We live in a technology-saturated society flooded with the never-ending use of computers, tablets and mobile devices. And while there are smart phone applications out there for just about everything, some CSU students may be asking why a university app doesnâ€™t exist.
Well, the answer is: itâ€™s coming.
â€œWe are planning a soft release around the end of March,â€ Dean of Libraries Patrick Burns said of the CSU mobile app that will be available for smartphones across the board, including iPhones, Androids and BlackBerrys.
The app will have a variety of uses, including access to RamCT and RamWeb as well as the university directory, news, building locator, course catalog, news, events and social media such as YouTube and Facebook.
So why the wait after taking it into consideration that our smaller sister school, CSU-Pueblo, has had a mobile app for more than two years?
â€œWeâ€™ve been looking at this for a couple of years, and a couple of years ago, there werenâ€™t all that many students that had web capable browsing phones,â€ Burns said. â€œThe modus operandi back then was still primarily text messaging.â€
Burns added that research indicated very limited use in CSU-Puebloâ€™s first year of implementing the app.
But CSU-Puebloâ€™s web communications manager, Jeff Miller, said that their app is now a growing success.
â€œWe know we are somewhere in the 2,000 downloads range,â€ Miller said. â€œOur current population is somewhere around 6,000, so thatâ€™s how we know we obviously need to step it up a little bit.â€
Competition within the market has also been a factor. Mobile service providers like Blackboard Inc. had such a high asking price â€“ originally $50,000 â€“ that CSU decided to hold out and wait for a more feasible option.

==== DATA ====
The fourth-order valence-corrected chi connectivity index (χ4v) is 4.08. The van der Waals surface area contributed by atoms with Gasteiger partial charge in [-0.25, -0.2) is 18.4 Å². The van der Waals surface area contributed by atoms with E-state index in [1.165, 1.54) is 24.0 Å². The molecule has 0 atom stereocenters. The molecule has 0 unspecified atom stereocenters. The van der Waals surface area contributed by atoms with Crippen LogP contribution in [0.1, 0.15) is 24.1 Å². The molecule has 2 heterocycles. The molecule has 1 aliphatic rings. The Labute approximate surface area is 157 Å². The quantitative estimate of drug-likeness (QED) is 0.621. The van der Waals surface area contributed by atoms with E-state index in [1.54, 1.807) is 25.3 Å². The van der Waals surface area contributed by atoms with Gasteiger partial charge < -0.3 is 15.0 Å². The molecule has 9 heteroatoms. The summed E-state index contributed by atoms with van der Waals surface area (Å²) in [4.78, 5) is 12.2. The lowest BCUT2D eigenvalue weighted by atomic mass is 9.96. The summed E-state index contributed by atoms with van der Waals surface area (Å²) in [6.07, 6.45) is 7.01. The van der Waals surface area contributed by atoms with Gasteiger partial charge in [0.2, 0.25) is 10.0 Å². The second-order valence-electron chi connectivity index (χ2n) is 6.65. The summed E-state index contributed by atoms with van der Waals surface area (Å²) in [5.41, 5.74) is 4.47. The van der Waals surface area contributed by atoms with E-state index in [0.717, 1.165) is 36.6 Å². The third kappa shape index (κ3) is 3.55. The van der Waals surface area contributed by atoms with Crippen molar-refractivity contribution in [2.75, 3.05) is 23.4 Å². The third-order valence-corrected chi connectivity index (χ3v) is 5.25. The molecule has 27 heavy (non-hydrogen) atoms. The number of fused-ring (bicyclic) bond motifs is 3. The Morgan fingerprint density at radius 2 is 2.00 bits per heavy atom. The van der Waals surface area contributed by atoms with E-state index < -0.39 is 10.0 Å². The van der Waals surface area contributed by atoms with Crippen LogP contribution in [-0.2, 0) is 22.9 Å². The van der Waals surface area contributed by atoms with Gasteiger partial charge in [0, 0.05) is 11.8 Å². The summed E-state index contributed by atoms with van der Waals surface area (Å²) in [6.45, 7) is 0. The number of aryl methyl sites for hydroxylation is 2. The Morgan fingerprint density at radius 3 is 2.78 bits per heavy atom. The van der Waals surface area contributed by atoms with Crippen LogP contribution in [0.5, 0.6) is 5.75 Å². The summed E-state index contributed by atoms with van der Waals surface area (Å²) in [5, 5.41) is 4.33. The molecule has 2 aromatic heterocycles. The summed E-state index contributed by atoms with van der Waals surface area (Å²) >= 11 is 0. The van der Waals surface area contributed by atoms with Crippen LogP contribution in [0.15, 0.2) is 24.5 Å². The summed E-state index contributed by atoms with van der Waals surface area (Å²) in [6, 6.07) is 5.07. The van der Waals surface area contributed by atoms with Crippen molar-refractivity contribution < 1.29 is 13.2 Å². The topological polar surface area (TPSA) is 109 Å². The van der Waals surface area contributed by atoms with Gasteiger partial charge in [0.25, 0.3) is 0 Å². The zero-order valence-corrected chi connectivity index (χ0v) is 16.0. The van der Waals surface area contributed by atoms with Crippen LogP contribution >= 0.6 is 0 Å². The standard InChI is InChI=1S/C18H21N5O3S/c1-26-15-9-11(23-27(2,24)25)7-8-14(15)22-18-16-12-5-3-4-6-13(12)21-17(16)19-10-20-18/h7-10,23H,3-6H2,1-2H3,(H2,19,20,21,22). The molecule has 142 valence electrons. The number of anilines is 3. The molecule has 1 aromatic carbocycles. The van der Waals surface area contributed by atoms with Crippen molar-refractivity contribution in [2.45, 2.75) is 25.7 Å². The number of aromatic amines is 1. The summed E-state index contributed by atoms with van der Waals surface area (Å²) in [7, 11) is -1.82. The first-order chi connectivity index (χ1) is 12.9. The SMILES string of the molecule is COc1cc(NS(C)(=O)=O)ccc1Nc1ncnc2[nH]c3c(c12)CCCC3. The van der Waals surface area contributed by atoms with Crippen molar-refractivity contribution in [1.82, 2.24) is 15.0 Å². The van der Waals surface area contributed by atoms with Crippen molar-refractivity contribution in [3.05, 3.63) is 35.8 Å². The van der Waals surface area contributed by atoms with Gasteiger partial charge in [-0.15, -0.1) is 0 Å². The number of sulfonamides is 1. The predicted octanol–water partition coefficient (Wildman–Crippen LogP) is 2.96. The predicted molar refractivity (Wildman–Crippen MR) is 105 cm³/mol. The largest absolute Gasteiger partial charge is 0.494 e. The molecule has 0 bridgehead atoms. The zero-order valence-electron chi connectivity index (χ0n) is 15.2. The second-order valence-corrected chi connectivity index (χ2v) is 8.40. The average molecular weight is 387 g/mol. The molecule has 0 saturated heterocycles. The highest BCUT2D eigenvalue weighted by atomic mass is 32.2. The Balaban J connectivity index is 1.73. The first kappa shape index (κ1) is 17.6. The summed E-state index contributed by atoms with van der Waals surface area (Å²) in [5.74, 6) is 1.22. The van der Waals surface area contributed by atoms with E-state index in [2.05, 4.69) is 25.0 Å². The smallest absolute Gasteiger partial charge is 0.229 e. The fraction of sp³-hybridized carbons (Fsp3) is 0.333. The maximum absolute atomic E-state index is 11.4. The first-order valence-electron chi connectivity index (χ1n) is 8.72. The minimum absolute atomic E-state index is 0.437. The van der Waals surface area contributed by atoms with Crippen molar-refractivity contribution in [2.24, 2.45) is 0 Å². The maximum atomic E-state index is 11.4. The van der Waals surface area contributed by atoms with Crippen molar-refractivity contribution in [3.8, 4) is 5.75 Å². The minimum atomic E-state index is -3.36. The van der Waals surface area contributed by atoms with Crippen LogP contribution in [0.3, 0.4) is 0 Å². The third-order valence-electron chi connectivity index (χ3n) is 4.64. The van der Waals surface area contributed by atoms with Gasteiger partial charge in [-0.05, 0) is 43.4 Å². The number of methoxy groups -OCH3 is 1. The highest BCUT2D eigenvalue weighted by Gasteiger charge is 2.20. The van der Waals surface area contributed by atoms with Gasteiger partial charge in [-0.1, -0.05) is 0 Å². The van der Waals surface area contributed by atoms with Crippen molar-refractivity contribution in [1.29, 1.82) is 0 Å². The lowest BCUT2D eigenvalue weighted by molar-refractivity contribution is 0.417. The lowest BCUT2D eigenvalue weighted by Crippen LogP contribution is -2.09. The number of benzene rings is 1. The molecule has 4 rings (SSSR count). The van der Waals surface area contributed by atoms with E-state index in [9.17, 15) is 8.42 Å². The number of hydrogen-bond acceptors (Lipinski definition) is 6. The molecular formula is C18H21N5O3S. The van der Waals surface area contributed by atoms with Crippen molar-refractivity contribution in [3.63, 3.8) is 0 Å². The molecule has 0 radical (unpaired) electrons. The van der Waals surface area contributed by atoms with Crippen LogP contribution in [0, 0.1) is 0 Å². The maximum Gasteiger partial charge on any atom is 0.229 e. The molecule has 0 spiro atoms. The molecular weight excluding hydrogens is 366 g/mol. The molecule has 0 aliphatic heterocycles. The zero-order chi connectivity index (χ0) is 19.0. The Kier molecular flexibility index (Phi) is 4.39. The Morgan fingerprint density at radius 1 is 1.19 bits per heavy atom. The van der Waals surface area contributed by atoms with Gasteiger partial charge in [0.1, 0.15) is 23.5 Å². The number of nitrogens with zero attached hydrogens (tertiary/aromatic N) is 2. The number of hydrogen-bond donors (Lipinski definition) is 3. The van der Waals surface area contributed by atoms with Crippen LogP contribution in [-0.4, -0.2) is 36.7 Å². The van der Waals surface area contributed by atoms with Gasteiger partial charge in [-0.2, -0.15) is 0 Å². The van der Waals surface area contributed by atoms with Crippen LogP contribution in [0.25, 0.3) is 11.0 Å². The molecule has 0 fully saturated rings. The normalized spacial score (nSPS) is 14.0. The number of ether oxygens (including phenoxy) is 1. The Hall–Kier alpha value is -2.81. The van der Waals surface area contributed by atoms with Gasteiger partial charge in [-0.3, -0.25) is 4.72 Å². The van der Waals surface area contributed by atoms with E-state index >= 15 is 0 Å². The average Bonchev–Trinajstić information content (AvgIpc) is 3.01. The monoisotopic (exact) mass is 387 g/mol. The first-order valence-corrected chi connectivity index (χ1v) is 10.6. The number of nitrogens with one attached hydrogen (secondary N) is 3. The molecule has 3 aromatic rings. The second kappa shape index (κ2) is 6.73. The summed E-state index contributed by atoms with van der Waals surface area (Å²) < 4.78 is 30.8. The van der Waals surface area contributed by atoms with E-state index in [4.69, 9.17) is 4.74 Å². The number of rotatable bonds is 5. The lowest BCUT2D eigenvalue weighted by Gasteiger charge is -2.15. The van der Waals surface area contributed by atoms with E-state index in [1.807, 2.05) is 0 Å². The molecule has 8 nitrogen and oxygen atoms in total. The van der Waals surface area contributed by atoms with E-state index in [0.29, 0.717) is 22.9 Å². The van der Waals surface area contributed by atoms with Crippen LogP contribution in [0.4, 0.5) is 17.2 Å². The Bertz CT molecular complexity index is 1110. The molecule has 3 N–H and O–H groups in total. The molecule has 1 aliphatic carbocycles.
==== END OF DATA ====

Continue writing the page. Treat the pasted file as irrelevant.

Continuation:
CSU-Puebloâ€™s service provider was initially Blackboard Inc., but due to an increased asking price Miller deemed as â€œastronomical,â€ they have since chosen other options.
â€œThe competition wasnâ€™t there to get good prices and good service from some of the providers,â€ Burns said. â€œWhatâ€™s happened is three things since then. Number one is the students have gotten smartphones now, so they browse the web and download apps. The second thing is that there is some competition now, so the prices are much lower. I think the third thing is the services have developed over that time and are much better.â€
The popularity of apps and market competition have been extreme variables in this equation. Miller compared the generation of apps to the infancy of web sites.
â€œInitially web sites cost a lot of money, and they were real difficult to make,â€ Miller said. â€œNow, we can build web sites in a day or two. Apps are kind of the same way. Now that apps are becoming more popular, companies are charging a lot less to create them.â€
The app will be free for users, according to Burns , who said that it has been paid for. The service costs $15,000 a year and the implementation fee is $5,000 bringing the grand total to $20,000 per year. That funding is split between CSU and the University Technology fee.
As far as release dates go, everything is still tentative. There is the aforementioned soft release planned for the end of March, and different phases will be implemented throughout the following months.
â€œOur objective is to launch it, and then meet with students to prioritize next steps,â€ Burns said. â€œThat will determine a timeline as the project, priorities and scope of effort are determined.â€
As for students, many say they would use a CSU smartphone app.
â€œIf it was useful, yes,â€ said senior hospitality management major Sam Sapen.
Sapen added that some of the features she viewed as essential for the app are RamCT, email, weather and other current university information.
Chris Herron, a senior music major agreed, saying that he thinks the app would be beneficial to students.
Both universities have made conscious efforts to make sure the content of the app includes what students want. Miller said that CSU-Pueblo offers courses in app creation, and under his supervision, students can create apps that are available in the universityâ€™s super app.
For example, with the use of GPS locators, students are creating an app that will display information about the art and artifacts found on campus, and the app will basically serve as a tour guide.
Burns said, for the CSU app, most students want to be able to access features such as RamCT, which will be outsourced in May, and RamWeb. The RamWeb application comes at an additional cost for the university and it is projected to be released after the initial phase.
A mock template of the CSU app can be found at colostate.boopsie.com/m.
Collegian writer Jordan Kurtz can be reached at firstname.lastname@example.org.
CSU Smartphone App Contents